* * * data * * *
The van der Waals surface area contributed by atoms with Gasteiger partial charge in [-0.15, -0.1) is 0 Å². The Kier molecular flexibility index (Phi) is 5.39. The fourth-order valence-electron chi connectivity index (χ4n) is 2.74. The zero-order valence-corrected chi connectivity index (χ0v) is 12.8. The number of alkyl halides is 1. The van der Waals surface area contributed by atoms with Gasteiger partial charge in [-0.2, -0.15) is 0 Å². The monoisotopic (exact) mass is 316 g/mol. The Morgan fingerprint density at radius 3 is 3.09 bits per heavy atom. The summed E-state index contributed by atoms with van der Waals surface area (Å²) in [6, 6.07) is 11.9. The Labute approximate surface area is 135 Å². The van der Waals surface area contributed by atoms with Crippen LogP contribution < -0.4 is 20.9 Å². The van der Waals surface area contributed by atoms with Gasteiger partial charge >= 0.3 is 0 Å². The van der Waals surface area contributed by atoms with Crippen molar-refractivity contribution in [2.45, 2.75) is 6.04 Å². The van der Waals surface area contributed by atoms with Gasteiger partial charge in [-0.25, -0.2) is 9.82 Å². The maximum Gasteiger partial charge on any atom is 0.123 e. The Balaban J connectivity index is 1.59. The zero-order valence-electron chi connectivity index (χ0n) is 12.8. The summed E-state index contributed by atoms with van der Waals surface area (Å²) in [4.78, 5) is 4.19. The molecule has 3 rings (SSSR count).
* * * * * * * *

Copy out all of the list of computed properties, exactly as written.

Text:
The van der Waals surface area contributed by atoms with Gasteiger partial charge in [-0.15, -0.1) is 0 Å². The Kier molecular flexibility index (Phi) is 5.39. The fourth-order valence-electron chi connectivity index (χ4n) is 2.74. The zero-order valence-corrected chi connectivity index (χ0v) is 12.8. The number of alkyl halides is 1. The van der Waals surface area contributed by atoms with Gasteiger partial charge in [-0.2, -0.15) is 0 Å². The monoisotopic (exact) mass is 316 g/mol. The Morgan fingerprint density at radius 3 is 3.09 bits per heavy atom. The summed E-state index contributed by atoms with van der Waals surface area (Å²) in [6, 6.07) is 11.9. The Labute approximate surface area is 135 Å². The van der Waals surface area contributed by atoms with Crippen LogP contribution < -0.4 is 20.9 Å². The van der Waals surface area contributed by atoms with Gasteiger partial charge >= 0.3 is 0 Å². The van der Waals surface area contributed by atoms with Crippen molar-refractivity contribution in [2.45, 2.75) is 6.04 Å². The van der Waals surface area contributed by atoms with Gasteiger partial charge in [-0.25, -0.2) is 9.82 Å². The maximum Gasteiger partial charge on any atom is 0.123 e. The Balaban J connectivity index is 1.59. The zero-order valence-electron chi connectivity index (χ0n) is 12.8. The summed E-state index contributed by atoms with van der Waals surface area (Å²) in [4.78, 5) is 4.19. The molecule has 3 rings (SSSR count).